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Nationalism is a Terribly Defined, Misconstrued Term – and It’s Causing Problems

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Why white supremacy and white nationalism are different.

Author’s note: I would like to begin this piece by clarifying that I am not a white supremacist. I am a Sefardic Jew whose family was decimated by white supremacists but three generations ago. I believe steadfastly in the liberty, equality, and natural rights of all humankind.

If you have ever befriended a person of Jewish heritage and upbringing, it is likely that in their identity they find a certain sense of comfort, of belonging. It may well be a sense of pride; pride derived from the comprehensive and tumultuous history of the Jewish people—our  perseverance despite the unspeakably abhorrent slaughter of our ancestors. In any case, it is fair to say that such a friend might be of the opinion  that Jews worldwide are more than simply a religion—they are a nation; a people, linked through millennia by shared history, culture, ethics, morals and beliefs – a uniqueness to be cherished and recognized. Your friend, then, is a Jewish nationalist: one who recognizes the shared cultural identity of the Jewish people. After all, there’s a rather well-justified reason behind the inclusion of people.

This is no phenomenon. Indeed, Japanese nationalism, Catalan nationalism and Bosnian nationalism are well-established and respected movements of unification among their respective peoples, all of which serve to promote the same goals.

Nationalism in the United States, however, is a far more complicated and controversial topic, particularly in the mainstream political atmosphere. If I asked an everyday American to describe the first thought materialized in their head upon the mention of “nationalism,” they might respond with graphic images of Nazism’s full-fledged implementation at the hands of the NSDAP, or more commonly, a joyously patriotic incantation of Francis Scott Key’s magnum opus. This incredible duality has given rise to public speculation as to the true nature of nationalism. Anything so closely associated with government coercion is bound to develop a subsequent divergence in meaning within the American public, almost in a frighteningly Pavlovian manner.

History teaches us the evils of so-called “nationalism” through despots and genocidal maniacs and does little to no justice in addressing the fallacious depiction they command students to imbibe. It is through the anger and deception of evil, long-dead men that we reach nationalism’s unjust portrayal: brutish, heartless and supremacist by nature. I write this to challenge such a poorly conjectured notion.

It must be noted that none of the aforementioned nationalist movements espouse the heinous belief of their nation’s inherent superiority. Not even white nationalism – if we redefine what it means to truly be a nationalist. We must unearth its long-interred ideological veracity and examine the finer details to salvage this near-sunken ship. This is not a facile feat.

Before I’m dragged from my office chair and crucified outside the nearest ACLU regional headquarters, we must recall the correct definition of nationalism. In our dealings – which are solely that of an ethno-nationalist variety, the following is applicable:

Where “nation” is defined in terms of ethnicity –

“Nationalism is a philosophy which, at its core, advocates for the cultural unity of a nation.”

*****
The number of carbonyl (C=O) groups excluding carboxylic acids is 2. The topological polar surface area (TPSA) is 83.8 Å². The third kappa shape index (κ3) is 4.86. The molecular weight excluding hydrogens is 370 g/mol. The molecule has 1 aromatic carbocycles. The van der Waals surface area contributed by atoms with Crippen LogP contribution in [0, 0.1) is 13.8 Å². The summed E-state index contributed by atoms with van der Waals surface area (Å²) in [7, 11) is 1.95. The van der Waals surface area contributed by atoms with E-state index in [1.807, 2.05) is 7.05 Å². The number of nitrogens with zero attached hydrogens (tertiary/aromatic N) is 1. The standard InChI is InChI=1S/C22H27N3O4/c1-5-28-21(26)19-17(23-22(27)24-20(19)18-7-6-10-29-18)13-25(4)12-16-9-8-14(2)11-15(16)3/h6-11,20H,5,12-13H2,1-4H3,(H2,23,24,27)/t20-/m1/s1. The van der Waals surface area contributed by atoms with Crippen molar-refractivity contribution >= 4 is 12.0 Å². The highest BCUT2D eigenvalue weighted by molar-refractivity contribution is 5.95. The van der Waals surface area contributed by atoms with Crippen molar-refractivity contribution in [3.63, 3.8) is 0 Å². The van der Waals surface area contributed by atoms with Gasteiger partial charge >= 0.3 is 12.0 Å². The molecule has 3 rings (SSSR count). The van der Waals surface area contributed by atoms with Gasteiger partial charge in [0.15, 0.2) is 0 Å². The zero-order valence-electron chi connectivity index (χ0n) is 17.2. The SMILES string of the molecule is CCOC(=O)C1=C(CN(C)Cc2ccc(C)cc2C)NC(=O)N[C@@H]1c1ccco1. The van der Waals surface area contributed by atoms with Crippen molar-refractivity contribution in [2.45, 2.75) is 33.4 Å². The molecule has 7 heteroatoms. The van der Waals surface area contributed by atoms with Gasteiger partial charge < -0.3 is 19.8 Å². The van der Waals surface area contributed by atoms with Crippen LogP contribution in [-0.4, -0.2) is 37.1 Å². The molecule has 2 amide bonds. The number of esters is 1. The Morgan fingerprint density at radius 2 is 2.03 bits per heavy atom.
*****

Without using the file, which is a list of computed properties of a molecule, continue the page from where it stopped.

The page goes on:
“But, Jonah –,” you might gasp, clutching to your pounding heart your signed copy of Mildred D. Taylor’s Roll of Thunder, Hear My Cry, “what of white nationalism! White nationalists want to lynch minorities and use the state’s monopoly on force to socioeconomically repress them!” As you can see, this is an ever-so-jolly topic of discussion. Interestingly, white nationalism finds its historical purpose in demeaning and oppressing whites of lower ethnic status than its original Anglo-Saxon proponents in early colonial America. Amongst an ever-diversifying spread of white-skinned ethnicities, Anglo-Saxon aristocrats and landowners laid the foundations for future white nationalism to unite European nations against what they considered “inferior peoples,” while still ensuring their own domestic dominance through political and social manipulation. White nationalism stripped the identities of Spaniards, Germans and a plethora of assorted European for the sake of ease in quashing slave revolts.

Thus, the questions surface: If nationalism is a positive force for cultural accord, why is white nationalism such a prominent racist presence in historical and contemporary America? Is violence simply inherent to white nationalism?

I am of the belief that white nationalism and white supremacy are, by definition, inherently different, and that all, not the majority, of the racial hatred espoused in recent times is a direct result of white supremacists, who are, by definition, white nationalists. To believe in the superiority of one’s nation, one must first recognize the existence of one’s people as being so unified. The violence prevails not because neo-Nazis, alt-righters and Klansmen believe in the unity of white people, but in their inherent superiority, in their seemingly divine right to persecute those below them from putrid and archaic perspectives. Today, white nationalism is tarnished as a political platform by extremists without the courage to correctly identify themselves as white supremacists. Why would an extremist not want to lessen the severity of their views’ perception by associating with a more fundamentally tempered ideology? Such public deception has been seen countless times throughout the decades: How often does one hear of communists self-identifying as democratic socialists, or neoconservatives championing principles of “limited government” before voting to expand the surveillance state and the drug war?